Not everyone can enroll in Medicare Part B. People living in the US who become entitled to premium-free Part A are automatically enrolled in Part B. Since Part B is a voluntary program which requires the payment of a monthly premium, people who do not want Part B coverage may refuse enrollment.
A person age 65 or older who is not entitled to premium-free Part A must meet the following requirements to qualify for Part B:
- Must be a US resident; and
- Must be either a citizen, or an immigrant who has been lawfully admitted for permanent residence with 5 years continuous residence in the US prior to the month of filing.
Everyone enrolled in Part B must pay a premium for Part B. This includes persons who do not have to pay a premium for Part A.
As of 2017, the Part B premium is $134 if you are newly enrolled, or your premium is not auto-deducted from your Social Security check, or if your income is $85,000 or less. If you pay your Part B premium through your monthly Social Security benefit, you’ll pay less ($109 on average). If your income is above $85,000 your Part B premium can be significantly more.
Medicare Part B covers a wide range of medical services, which include:
- Medical services of a doctor received in any setting
- Outpatient hospital care
- X-rays and laboratory tests
- Ambulance transport
- Physical and occupational therapy
- Home health care (if you do not have Part A coverage)
- Flu and pneumonia shots
- Pap smears and mammograms
- Outpatient mental health care
- Durable medical equipment, such as wheelchairs and hospital beds
- Artificial limbs
- Medical supplies, such as ostomy bags, dressings and splints
Medicare Part B does not cover:
- Routine dental care
- Hearing aids
- Prescription medications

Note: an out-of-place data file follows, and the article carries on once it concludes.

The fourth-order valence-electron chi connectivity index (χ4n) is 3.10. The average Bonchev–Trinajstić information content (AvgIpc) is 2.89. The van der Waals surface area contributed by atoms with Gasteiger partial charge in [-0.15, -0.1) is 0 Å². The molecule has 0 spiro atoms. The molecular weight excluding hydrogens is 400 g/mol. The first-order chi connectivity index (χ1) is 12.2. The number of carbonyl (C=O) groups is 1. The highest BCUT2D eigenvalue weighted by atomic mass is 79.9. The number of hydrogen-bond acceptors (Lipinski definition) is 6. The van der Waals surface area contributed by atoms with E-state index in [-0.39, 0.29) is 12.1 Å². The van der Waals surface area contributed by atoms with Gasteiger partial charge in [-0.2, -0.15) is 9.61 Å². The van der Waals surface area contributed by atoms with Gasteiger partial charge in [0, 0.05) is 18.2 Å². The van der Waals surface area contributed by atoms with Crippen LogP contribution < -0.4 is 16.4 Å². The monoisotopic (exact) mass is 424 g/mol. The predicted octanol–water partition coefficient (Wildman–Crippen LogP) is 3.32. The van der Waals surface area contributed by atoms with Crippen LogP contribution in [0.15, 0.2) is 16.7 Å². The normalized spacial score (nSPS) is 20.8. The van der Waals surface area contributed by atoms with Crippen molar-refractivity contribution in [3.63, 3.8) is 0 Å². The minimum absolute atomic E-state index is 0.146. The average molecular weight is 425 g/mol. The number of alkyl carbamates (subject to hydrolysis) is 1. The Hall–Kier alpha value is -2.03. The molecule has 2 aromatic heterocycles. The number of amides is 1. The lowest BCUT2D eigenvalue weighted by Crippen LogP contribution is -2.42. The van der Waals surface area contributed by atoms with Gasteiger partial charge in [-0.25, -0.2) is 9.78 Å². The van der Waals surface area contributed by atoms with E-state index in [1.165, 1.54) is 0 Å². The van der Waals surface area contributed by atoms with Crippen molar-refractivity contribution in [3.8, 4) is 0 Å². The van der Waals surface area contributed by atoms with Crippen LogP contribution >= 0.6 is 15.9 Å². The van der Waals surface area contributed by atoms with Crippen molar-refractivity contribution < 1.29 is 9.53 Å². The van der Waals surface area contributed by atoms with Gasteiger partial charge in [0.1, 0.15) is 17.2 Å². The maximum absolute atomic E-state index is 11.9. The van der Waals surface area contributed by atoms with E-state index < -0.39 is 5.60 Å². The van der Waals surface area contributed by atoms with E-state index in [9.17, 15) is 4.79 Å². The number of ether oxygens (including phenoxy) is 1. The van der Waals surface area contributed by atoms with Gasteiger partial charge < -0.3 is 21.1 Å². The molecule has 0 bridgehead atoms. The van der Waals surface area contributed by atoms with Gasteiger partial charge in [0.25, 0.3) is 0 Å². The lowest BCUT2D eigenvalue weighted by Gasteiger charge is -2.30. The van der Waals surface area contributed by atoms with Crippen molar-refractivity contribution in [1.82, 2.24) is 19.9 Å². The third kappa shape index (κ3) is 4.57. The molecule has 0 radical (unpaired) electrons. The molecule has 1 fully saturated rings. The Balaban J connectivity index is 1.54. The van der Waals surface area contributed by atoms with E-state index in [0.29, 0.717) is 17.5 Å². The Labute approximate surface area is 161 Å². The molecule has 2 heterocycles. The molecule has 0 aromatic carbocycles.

You must pay the Part B annual deductible toward Part B covered services. As of 2017, this is $183 per year.
Thereafter, Medicare pays 80% of the Medicare approved charge. You pay the Part B coinsurance amount, which is the remaining 20%. The Medicare approved charge is the amount that the CMS has determined is fair reimbursement to the medical provider for the services provided.
Centers for Medicare and Medicaid Services (CMS) issues a handbook called Medicare & You that contains a thorough summary of covered services.
Many preventive services will be provided at no cost to you. These free benefits will not be affected by the deductible.
If you get Medicare benefits, you are eligible for a preventive wellness visit when you’re new to Medicare, and one each year after that. But don’t confuse these with full physical examinations. These are prevention-focused visits that provide only an overview of your health and medical risk factors, and serve as a baseline for future care.
In addition, Medicare also offers the following:
- Free smoking cessation counseling
- Medical nutrition therapy to help beneficiaries with diabetes or kidney disease
- Depression screenings
- Alcohol screening and counseling
- Obesity screening and counseling
- Annual cardiovascular risk reduction visits
- Sexually transmitted infection screening and counseling, and
- HIV screenings.
Updated: December 2016